The plaintiff also noted that the concern regarding maintenance of Iranian-Islamic identity is addressed by Article 7 of the Directive, which requires foreign schools to allocate four hours weekly to instruction of the Farsi language and social and cultural studies based on requirements prescribed by the Ministry of Education. 

The plaintiff also argued that the reference to "such minimum educational standards as may be laid down or approved by the State" in Article 13 of the ICESCR does not pertain to values and national, ethical, and cultural standards of a relative nature, but, instead, was meant to refer to the minimum recognized scientific instruction standards. 

The Judgment of the Court

In spite of the parties' lengthy arguments, the Court's judgment was unsatisfyingly cursory. The Court ruled that a parent's right to choose the content and type of school under Article 13(3) of the ICESCR is conditioned upon the selected school's compliance with the minimum standards that have been prescribed, or may be prescribed, by the Ministry of Education. In the Court's view, strengthening and consolidating students' moral and religious foundations through education regarding Islam andShīʿah Madhab— as set out in Article 1 of Iran's Law on the Objectives and Responsibilities of the Ministry of Education 1988—was consistent with Article 13(3). 

Moreover, the Court noted that under Article 6(1) of the Law on the Establishment of the Supreme Council of Education (LESCE), the Council is charged with the responsibility for prescribing educational and training guidelines in congruence with the Constitution and statutes on behalf of the Ministry of Education. The Court concluded that the Directive was consistent with both domestic law in the form of Article 6(1) and international human rights law. Accordingly, the Court upheld the Directive. 


Unfortunately, the Court did not engage with the parties' arguments.It is therefore unclear whether the Court is concurring with all of the defendant's arguments or merely some of them.

While there is no available information regarding Iranian courts' engagement with human rights treaties before the revolution, since the establishment of the Islamic Republic of Iran in 1979, Iranian courts have only recently begun invoking international human rights treaties.[3] This silence in the post-revolution era is best explained by, among other things, a sense of many in Iran of an inherent inconsistency between Iran's Sharia-based domestic laws and international human rights treaties, lack of transparency and resources, and judges' conservatism.[4]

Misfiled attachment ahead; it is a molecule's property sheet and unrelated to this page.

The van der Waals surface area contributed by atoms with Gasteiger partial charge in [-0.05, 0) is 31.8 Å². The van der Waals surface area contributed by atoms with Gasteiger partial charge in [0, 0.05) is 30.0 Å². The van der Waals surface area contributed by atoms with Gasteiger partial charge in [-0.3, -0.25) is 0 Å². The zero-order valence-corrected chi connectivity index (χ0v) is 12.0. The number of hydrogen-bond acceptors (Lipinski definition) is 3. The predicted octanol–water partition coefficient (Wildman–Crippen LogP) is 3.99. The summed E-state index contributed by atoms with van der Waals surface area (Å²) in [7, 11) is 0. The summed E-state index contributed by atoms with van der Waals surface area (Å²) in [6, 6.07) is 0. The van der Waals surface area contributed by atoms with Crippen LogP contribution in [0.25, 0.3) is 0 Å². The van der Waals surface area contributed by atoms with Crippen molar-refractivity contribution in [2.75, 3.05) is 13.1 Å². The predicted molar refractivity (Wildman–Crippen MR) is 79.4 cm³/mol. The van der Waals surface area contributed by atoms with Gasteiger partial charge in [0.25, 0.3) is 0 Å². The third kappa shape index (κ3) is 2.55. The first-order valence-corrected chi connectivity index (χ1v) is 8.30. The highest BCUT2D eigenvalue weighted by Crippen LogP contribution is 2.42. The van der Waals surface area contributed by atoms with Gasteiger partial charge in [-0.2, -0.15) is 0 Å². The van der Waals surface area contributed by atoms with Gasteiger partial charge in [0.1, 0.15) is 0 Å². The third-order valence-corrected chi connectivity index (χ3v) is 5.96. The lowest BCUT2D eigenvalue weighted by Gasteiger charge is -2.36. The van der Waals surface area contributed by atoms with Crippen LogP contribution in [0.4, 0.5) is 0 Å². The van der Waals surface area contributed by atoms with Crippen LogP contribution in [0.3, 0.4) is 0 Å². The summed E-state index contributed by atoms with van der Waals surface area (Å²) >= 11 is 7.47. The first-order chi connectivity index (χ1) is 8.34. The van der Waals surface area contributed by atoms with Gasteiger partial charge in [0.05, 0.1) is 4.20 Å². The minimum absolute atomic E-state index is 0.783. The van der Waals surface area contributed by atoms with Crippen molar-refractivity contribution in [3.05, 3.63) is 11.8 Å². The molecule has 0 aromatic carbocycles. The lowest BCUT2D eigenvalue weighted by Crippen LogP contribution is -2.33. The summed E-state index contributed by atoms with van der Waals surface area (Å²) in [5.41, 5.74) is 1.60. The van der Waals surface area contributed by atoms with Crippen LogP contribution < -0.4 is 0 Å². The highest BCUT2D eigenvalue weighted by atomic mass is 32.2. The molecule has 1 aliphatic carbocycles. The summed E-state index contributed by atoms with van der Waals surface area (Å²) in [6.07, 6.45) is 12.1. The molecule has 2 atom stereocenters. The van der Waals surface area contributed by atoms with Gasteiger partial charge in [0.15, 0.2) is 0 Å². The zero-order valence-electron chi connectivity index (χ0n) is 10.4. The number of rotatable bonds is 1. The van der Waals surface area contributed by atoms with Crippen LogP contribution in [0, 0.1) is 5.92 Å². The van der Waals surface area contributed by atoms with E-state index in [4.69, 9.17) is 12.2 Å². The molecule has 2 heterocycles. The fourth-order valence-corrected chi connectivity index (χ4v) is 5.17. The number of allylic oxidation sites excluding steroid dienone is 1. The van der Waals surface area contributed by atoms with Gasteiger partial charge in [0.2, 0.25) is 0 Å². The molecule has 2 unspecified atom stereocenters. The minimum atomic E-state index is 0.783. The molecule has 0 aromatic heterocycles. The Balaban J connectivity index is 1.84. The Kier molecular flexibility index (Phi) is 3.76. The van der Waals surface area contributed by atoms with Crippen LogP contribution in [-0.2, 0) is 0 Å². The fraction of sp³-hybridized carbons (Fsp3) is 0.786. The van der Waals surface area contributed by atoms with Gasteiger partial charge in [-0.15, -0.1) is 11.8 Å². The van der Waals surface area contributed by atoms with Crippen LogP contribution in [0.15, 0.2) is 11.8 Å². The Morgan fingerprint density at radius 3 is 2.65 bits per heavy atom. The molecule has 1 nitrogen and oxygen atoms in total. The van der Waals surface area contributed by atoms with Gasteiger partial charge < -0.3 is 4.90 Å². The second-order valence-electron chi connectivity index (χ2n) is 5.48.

Other recent judgments do not touch upon the question of whether individuals may invoke international human rights treaties as an independent right of action. In fact, previous judgments, handed down by appeal courts, have approached international human rights treaties very cautiously and have generally used these treaties as interpretive guides alongside constitutional, statutory, and Sharia law to underscore or support a particular interpretation under domestic laws.[5] By contrast, the judgment of the Supreme Court of Administrative Justice appears to recognize the justiciability of rights embodied in human rights treaties and that an individual may bring an action based on human rights treaties even if there is no comparative substantive protection under domestic laws. 

As the judgment comes from the highest-ranking administrative court in the country, it might open the door for further citation to human rights treaties by lower courts. However, the Court's engagement with the parties' arguments and its relativistic approach in interpreting human rights treaties diminishes the value of the judgment from the perspective of the advancement and development of international human rights. A better approach would have been for the Court to look at treaty interpretation rules and how other domestic courts have interpreted and applied the same provision in the relevant human rights treaties. 

Moreover, although it appears that the Court engaged in a proportionality analysis in its judgment in that it implicitly weighed the interests of the state against those of the student's parent, it unsatisfactorily failed to explain how the application of proportionality analysis resulted in the recognition of the state's right to maintain and promote religious objectives and thus imposition of a limitation on the scope of the right to education. Accordingly, the judgment of the Court shows that in spite of recognition of justiciability of human rights obligations in Iran, in the event of confrontation between Iran's Sharia-based laws and values and those of human rights treaties, the Sharia-based laws and values will prevail. 

About the Author: Farshad Rahimi Dizgovin is the Hugo Grotius Fellow and an SJD student at the University of Michigan Law School.

[1] 7/10/2013 [Oct. 7, 2013], Case No. 450, Mahmoud Torabi v. The Ministry of Education of Iran [Ruling of the Supreme Court of Administrative Justice Tribunal] (Iran).

[2] Directive on the Establishment of Schools for Foreign Nationals of 20 November 2007, No. 8/7784/120 (Iran).

[3] Farshad Rahimi Dizgovin, Enforcement of International Treaties by Domestic Courts of Iran: New Developments, 58(3) Virginia J. Int'l L. 227, at 239 (2018). 

[4] Id. at 229.

[5] Id. at 259.